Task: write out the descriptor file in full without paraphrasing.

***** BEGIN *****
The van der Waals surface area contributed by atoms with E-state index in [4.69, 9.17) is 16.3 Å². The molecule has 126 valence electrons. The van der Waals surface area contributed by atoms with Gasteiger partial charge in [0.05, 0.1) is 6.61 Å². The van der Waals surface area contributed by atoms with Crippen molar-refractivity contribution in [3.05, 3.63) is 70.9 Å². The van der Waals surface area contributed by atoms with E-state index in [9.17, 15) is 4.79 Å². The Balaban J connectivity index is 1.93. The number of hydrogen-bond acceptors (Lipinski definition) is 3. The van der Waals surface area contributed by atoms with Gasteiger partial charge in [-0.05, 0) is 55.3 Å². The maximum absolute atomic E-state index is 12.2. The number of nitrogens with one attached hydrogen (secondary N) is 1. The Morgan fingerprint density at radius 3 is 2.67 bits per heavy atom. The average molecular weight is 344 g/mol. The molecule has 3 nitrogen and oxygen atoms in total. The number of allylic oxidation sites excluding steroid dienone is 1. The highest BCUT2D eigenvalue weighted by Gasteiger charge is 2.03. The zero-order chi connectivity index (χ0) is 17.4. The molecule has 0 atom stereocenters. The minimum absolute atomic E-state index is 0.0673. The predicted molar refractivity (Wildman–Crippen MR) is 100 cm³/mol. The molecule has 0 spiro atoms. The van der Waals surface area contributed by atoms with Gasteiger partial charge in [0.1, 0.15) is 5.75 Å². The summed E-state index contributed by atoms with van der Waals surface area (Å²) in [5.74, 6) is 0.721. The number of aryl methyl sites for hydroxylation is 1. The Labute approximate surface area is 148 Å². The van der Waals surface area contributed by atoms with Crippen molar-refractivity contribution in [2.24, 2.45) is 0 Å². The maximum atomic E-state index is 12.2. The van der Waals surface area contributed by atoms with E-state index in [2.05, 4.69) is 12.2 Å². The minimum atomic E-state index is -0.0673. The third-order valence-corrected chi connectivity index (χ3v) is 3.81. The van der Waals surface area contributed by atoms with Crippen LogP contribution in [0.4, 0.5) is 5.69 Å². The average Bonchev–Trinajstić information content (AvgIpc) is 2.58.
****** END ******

The van der Waals surface area contributed by atoms with E-state index in [4.69, 9.17) is 16.3 Å². The molecule has 126 valence electrons. The van der Waals surface area contributed by atoms with Gasteiger partial charge in [0.05, 0.1) is 6.61 Å². The van der Waals surface area contributed by atoms with Crippen molar-refractivity contribution in [3.05, 3.63) is 70.9 Å². The van der Waals surface area contributed by atoms with E-state index in [9.17, 15) is 4.79 Å². The Balaban J connectivity index is 1.93. The number of hydrogen-bond acceptors (Lipinski definition) is 3. The van der Waals surface area contributed by atoms with Gasteiger partial charge in [-0.05, 0) is 55.3 Å². The maximum absolute atomic E-state index is 12.2. The number of nitrogens with one attached hydrogen (secondary N) is 1. The Morgan fingerprint density at radius 3 is 2.67 bits per heavy atom. The average molecular weight is 344 g/mol. The molecule has 3 nitrogen and oxygen atoms in total. The number of allylic oxidation sites excluding steroid dienone is 1. The highest BCUT2D eigenvalue weighted by Gasteiger charge is 2.03. The zero-order chi connectivity index (χ0) is 17.4. The molecule has 0 atom stereocenters. The minimum absolute atomic E-state index is 0.0673. The predicted molar refractivity (Wildman–Crippen MR) is 100 cm³/mol. The molecule has 0 spiro atoms. The van der Waals surface area contributed by atoms with Gasteiger partial charge in [0.1, 0.15) is 5.75 Å². The summed E-state index contributed by atoms with van der Waals surface area (Å²) in [5.74, 6) is 0.721. The number of aryl methyl sites for hydroxylation is 1. The Labute approximate surface area is 148 Å². The van der Waals surface area contributed by atoms with Crippen molar-refractivity contribution in [2.24, 2.45) is 0 Å². The maximum atomic E-state index is 12.2. The van der Waals surface area contributed by atoms with E-state index in [2.05, 4.69) is 12.2 Å². The minimum atomic E-state index is -0.0673. The third-order valence-corrected chi connectivity index (χ3v) is 3.81. The van der Waals surface area contributed by atoms with Crippen LogP contribution in [0.4, 0.5) is 5.69 Å². The average Bonchev–Trinajstić information content (AvgIpc) is 2.58.